Conservative Anglicans Meet as Communion Faces Split

Conservative Anglicans have met in Egypt for a six-day meeting of the Global South.

Conservative delegates from 20 provinces across the worldwide Anglican Communion met Tuesday in Egypt for a six-day conference as the church continues to face a crisis over the rights of homosexuals within the church.

|TOP|The gathered members complained Tuesday that liberal churches in the U.S. and Canada had failed to do enough to heal the rift over gay rights in the 77 million-strong Anglican Church, which appeared after the U.S. Episcopal Church ordained gay Gene Robinson and the Anglican Church in Canada began blessing same-sex marriages.

The traditionalists attending the meeting this week in Alexandria, Egypt, dominate the Anglican churches of Africa, Asia and Latin America, hence the group’s name Global South.

“I still believe there is room for us to walk together,” Drexel Gomez, Archbishop of the West Indies, told Reuters at the meeting.

“But if they (the United States and Canada) refuse to buy into what we call the Anglican consensus then I believe that those people who cannot accept the consensus are the ones who must leave,” he said.

The Windsor Report, which called on the U.S. and Canadian churches to express regret for their actions, has now sparked debate as to whether this request has been met.

Archbishop Robin Eames of the Church of Ireland, who led the Windsor Report task force, said at a recent seminar at the Virginia Theological Seminary that he believed the conditions set out in the report had been met.

The consensus in the Global South, who claim to represent the position of the majority of Anglicans, is that the conditions have not been met by the U.S. and Canadian churches.

|QUOTE|“He expressed an opinion, which came as a surprise to many people...We have heard expressions of sadness at the hurt, but we haven’t heard yet the statement which the Windsor Report was looking for,” commented an unnamed primate in Reuters.

Disgruntled conservatives point to at least one diocese in Canada that is still conducting same-sex blessings and which therefore contravenes the demands of the report.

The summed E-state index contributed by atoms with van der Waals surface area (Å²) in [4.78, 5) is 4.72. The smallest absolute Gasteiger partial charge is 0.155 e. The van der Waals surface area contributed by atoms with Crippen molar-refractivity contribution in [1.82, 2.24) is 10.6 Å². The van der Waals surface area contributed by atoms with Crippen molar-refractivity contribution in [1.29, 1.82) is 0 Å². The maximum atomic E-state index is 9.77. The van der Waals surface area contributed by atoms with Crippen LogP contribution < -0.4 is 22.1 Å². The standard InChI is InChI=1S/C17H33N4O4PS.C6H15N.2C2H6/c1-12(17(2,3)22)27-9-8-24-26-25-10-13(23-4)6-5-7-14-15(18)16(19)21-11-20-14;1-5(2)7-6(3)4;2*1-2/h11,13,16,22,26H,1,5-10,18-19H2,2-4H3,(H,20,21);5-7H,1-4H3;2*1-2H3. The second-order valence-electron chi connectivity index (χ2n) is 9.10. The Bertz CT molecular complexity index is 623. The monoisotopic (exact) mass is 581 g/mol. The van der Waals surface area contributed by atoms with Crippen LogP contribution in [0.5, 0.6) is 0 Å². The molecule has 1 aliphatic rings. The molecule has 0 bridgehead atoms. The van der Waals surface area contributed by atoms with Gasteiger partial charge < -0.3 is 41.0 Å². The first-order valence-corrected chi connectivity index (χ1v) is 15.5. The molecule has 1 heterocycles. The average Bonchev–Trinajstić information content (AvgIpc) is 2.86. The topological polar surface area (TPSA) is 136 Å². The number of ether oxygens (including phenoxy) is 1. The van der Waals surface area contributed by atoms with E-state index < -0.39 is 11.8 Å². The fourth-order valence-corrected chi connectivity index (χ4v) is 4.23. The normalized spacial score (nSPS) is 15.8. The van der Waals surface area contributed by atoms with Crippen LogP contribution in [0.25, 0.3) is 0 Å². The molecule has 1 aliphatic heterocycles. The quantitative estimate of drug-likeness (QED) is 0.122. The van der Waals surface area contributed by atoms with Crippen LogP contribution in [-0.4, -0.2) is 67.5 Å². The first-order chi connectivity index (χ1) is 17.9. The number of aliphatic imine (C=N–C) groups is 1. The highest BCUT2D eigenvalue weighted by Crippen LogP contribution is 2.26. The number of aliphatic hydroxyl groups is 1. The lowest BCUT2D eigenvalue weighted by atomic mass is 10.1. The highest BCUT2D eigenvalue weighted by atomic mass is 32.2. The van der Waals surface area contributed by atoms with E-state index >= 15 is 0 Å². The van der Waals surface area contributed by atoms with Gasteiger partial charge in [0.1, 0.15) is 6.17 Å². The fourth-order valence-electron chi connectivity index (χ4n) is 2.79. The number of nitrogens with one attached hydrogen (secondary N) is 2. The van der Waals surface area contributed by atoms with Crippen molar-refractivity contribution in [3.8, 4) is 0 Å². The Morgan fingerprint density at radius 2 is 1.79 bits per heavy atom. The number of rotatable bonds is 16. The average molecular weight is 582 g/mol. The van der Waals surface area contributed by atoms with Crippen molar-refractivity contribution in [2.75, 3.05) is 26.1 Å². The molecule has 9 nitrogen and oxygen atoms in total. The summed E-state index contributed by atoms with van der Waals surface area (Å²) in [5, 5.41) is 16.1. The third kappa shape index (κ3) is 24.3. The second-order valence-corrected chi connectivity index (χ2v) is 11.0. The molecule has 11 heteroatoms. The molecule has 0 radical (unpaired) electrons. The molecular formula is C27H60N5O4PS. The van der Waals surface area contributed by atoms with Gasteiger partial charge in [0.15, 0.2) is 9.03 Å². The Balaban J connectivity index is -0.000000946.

“They have not met what we asked for,” said Gomez, adding that a final response from the U.S. and Canadian churches would have to wait for their conventions in 2006 and 2007, reported Reuters.

Observers are anticipating the imminent announcement of a split in the Communion. “The establishment is desperate to keep together the communion,” said George Curry, chairman of the Church Society, a conservative lay and clergy Anglican group. “But the liberals are unwilling to revisit or invalidate the movements that the conservatives find intolerable. This tolerance has been stretched to the breaking point.”

The traditionalist clerics, however, gave the assurance that the homosexual debate and a possible split in the Communion would not overshadow the meeting, which runs until the 30th October, but that other issues including HIV/AIDS would also be addressed.

“We are not going to allow this issue to kidnap the most important discussion of the Global South [of] how we can be strengthened as churches,” said Rev. Mouneer Avis, bishop of Egypt, North Africa and the Horn of Africa.

Datuk Yong Ping Chung, Archbishop of Southeast Asia, echoed these sentiments, saying, “This meeting is not to react to any single issue”.

The delegates at the Global South also extended the invitation to conservative members of the Anglican Church stranded in the U.S. and Canada.

“The Global South will encourage us, who are remaining faithful, to know that we are not standing alone,” said Donald Harvey, a retired Canadian bishop who is part of a network of Canadian Anglicans who oppose the liberal developments within the Communion.

The Archbishop of Canterbury, known for his liberal-leaning views in Church issues, will address the meeting on Friday in an obvious attempt to heal the rift with the fiery Rev. Peter Akinola, Primate of the Anglican Church of Nigeria, and his followers.

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